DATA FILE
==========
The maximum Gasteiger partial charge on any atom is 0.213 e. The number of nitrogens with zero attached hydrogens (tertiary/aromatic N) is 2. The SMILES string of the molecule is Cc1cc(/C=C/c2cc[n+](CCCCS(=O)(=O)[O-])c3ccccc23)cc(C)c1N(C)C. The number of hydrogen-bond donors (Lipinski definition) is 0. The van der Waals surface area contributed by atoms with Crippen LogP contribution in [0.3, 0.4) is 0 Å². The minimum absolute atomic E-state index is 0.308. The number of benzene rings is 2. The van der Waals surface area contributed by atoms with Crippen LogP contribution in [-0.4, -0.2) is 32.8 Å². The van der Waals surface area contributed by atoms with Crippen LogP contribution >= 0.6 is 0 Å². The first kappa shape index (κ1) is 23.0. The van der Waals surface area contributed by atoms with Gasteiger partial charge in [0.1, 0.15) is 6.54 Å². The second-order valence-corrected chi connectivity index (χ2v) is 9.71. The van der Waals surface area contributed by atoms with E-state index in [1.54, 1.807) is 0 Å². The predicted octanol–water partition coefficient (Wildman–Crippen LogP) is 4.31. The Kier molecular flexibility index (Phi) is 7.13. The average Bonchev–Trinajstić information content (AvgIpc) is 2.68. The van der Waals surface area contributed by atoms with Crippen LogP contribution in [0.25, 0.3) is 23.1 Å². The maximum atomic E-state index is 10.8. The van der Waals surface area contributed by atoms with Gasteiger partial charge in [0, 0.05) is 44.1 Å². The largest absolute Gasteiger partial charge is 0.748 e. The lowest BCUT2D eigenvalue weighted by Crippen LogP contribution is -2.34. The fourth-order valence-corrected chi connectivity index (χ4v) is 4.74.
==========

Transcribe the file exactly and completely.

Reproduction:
The maximum Gasteiger partial charge on any atom is 0.213 e. The number of nitrogens with zero attached hydrogens (tertiary/aromatic N) is 2. The SMILES string of the molecule is Cc1cc(/C=C/c2cc[n+](CCCCS(=O)(=O)[O-])c3ccccc23)cc(C)c1N(C)C. The number of hydrogen-bond donors (Lipinski definition) is 0. The van der Waals surface area contributed by atoms with Crippen LogP contribution in [0.3, 0.4) is 0 Å². The minimum absolute atomic E-state index is 0.308. The number of benzene rings is 2. The van der Waals surface area contributed by atoms with Crippen LogP contribution in [-0.4, -0.2) is 32.8 Å². The van der Waals surface area contributed by atoms with Crippen LogP contribution >= 0.6 is 0 Å². The first kappa shape index (κ1) is 23.0. The van der Waals surface area contributed by atoms with Gasteiger partial charge in [0.1, 0.15) is 6.54 Å². The second-order valence-corrected chi connectivity index (χ2v) is 9.71. The van der Waals surface area contributed by atoms with E-state index in [1.54, 1.807) is 0 Å². The predicted octanol–water partition coefficient (Wildman–Crippen LogP) is 4.31. The Kier molecular flexibility index (Phi) is 7.13. The average Bonchev–Trinajstić information content (AvgIpc) is 2.68. The van der Waals surface area contributed by atoms with Crippen LogP contribution in [0.25, 0.3) is 23.1 Å². The maximum atomic E-state index is 10.8. The van der Waals surface area contributed by atoms with Gasteiger partial charge in [0, 0.05) is 44.1 Å². The largest absolute Gasteiger partial charge is 0.748 e. The lowest BCUT2D eigenvalue weighted by Crippen LogP contribution is -2.34. The fourth-order valence-corrected chi connectivity index (χ4v) is 4.74.